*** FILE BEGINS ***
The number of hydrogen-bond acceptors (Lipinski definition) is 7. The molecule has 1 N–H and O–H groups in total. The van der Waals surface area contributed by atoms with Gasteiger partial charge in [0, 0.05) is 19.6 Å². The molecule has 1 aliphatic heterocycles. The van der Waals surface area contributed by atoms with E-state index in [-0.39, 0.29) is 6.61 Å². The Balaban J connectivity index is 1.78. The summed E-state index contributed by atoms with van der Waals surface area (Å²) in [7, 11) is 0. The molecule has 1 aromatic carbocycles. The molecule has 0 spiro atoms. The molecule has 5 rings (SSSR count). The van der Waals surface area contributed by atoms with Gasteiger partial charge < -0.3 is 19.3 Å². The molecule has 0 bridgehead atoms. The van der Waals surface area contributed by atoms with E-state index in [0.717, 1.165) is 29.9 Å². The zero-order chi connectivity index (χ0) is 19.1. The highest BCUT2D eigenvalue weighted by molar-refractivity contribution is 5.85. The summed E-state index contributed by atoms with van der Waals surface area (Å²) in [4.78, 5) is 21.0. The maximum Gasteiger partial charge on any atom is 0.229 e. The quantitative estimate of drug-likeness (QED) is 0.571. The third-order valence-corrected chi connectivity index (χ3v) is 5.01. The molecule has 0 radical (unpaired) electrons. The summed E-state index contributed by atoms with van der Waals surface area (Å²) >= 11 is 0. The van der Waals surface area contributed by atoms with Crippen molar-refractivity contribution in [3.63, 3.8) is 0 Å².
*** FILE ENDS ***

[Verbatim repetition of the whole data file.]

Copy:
The number of hydrogen-bond acceptors (Lipinski definition) is 7. The molecule has 1 N–H and O–H groups in total. The van der Waals surface area contributed by atoms with Gasteiger partial charge in [0, 0.05) is 19.6 Å². The molecule has 1 aliphatic heterocycles. The van der Waals surface area contributed by atoms with E-state index in [-0.39, 0.29) is 6.61 Å². The Balaban J connectivity index is 1.78. The summed E-state index contributed by atoms with van der Waals surface area (Å²) in [7, 11) is 0. The molecule has 1 aromatic carbocycles. The molecule has 0 spiro atoms. The molecule has 5 rings (SSSR count). The van der Waals surface area contributed by atoms with Gasteiger partial charge < -0.3 is 19.3 Å². The molecule has 0 bridgehead atoms. The van der Waals surface area contributed by atoms with E-state index in [0.717, 1.165) is 29.9 Å². The zero-order chi connectivity index (χ0) is 19.1. The highest BCUT2D eigenvalue weighted by molar-refractivity contribution is 5.85. The summed E-state index contributed by atoms with van der Waals surface area (Å²) in [4.78, 5) is 21.0. The maximum Gasteiger partial charge on any atom is 0.229 e. The quantitative estimate of drug-likeness (QED) is 0.571. The third-order valence-corrected chi connectivity index (χ3v) is 5.01. The molecule has 0 radical (unpaired) electrons. The summed E-state index contributed by atoms with van der Waals surface area (Å²) >= 11 is 0. The van der Waals surface area contributed by atoms with Crippen molar-refractivity contribution in [3.63, 3.8) is 0 Å².